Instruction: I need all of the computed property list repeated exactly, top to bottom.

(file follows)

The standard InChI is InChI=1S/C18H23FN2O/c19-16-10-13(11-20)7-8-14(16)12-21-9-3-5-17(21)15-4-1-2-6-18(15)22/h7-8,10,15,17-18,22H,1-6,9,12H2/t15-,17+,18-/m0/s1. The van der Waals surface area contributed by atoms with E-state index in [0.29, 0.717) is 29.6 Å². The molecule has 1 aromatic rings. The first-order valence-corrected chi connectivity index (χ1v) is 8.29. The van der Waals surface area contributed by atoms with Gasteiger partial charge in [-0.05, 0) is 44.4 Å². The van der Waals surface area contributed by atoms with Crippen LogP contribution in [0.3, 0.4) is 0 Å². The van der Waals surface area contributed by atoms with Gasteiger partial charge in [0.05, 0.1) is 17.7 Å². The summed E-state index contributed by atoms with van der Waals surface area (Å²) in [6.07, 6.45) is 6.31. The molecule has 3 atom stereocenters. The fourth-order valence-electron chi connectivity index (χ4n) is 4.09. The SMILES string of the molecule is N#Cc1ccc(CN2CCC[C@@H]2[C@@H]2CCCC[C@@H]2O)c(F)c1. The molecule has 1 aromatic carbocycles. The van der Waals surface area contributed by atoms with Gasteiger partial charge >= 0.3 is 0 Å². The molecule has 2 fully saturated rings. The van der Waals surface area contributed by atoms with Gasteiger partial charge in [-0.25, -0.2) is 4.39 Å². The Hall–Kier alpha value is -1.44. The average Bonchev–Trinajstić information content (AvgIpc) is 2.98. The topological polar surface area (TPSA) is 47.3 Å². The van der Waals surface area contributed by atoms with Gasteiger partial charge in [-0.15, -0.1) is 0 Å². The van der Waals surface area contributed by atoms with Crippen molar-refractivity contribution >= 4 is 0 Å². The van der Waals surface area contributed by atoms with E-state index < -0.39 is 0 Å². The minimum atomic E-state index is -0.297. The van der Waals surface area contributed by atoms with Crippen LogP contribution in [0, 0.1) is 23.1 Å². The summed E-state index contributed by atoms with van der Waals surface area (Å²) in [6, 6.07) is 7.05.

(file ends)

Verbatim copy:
The standard InChI is InChI=1S/C18H23FN2O/c19-16-10-13(11-20)7-8-14(16)12-21-9-3-5-17(21)15-4-1-2-6-18(15)22/h7-8,10,15,17-18,22H,1-6,9,12H2/t15-,17+,18-/m0/s1. The van der Waals surface area contributed by atoms with E-state index in [0.29, 0.717) is 29.6 Å². The molecule has 1 aromatic rings. The first-order valence-corrected chi connectivity index (χ1v) is 8.29. The van der Waals surface area contributed by atoms with Gasteiger partial charge in [-0.05, 0) is 44.4 Å². The van der Waals surface area contributed by atoms with Crippen LogP contribution in [0.3, 0.4) is 0 Å². The van der Waals surface area contributed by atoms with Gasteiger partial charge in [0.05, 0.1) is 17.7 Å². The summed E-state index contributed by atoms with van der Waals surface area (Å²) in [6.07, 6.45) is 6.31. The molecule has 3 atom stereocenters. The fourth-order valence-electron chi connectivity index (χ4n) is 4.09. The SMILES string of the molecule is N#Cc1ccc(CN2CCC[C@@H]2[C@@H]2CCCC[C@@H]2O)c(F)c1. The molecule has 1 aromatic carbocycles. The van der Waals surface area contributed by atoms with Gasteiger partial charge >= 0.3 is 0 Å². The molecule has 2 fully saturated rings. The van der Waals surface area contributed by atoms with Gasteiger partial charge in [-0.25, -0.2) is 4.39 Å². The Hall–Kier alpha value is -1.44. The average Bonchev–Trinajstić information content (AvgIpc) is 2.98. The topological polar surface area (TPSA) is 47.3 Å². The van der Waals surface area contributed by atoms with Gasteiger partial charge in [-0.15, -0.1) is 0 Å². The van der Waals surface area contributed by atoms with Crippen molar-refractivity contribution >= 4 is 0 Å². The van der Waals surface area contributed by atoms with E-state index < -0.39 is 0 Å². The minimum atomic E-state index is -0.297. The van der Waals surface area contributed by atoms with Crippen LogP contribution in [0, 0.1) is 23.1 Å². The summed E-state index contributed by atoms with van der Waals surface area (Å²) in [6, 6.07) is 7.05.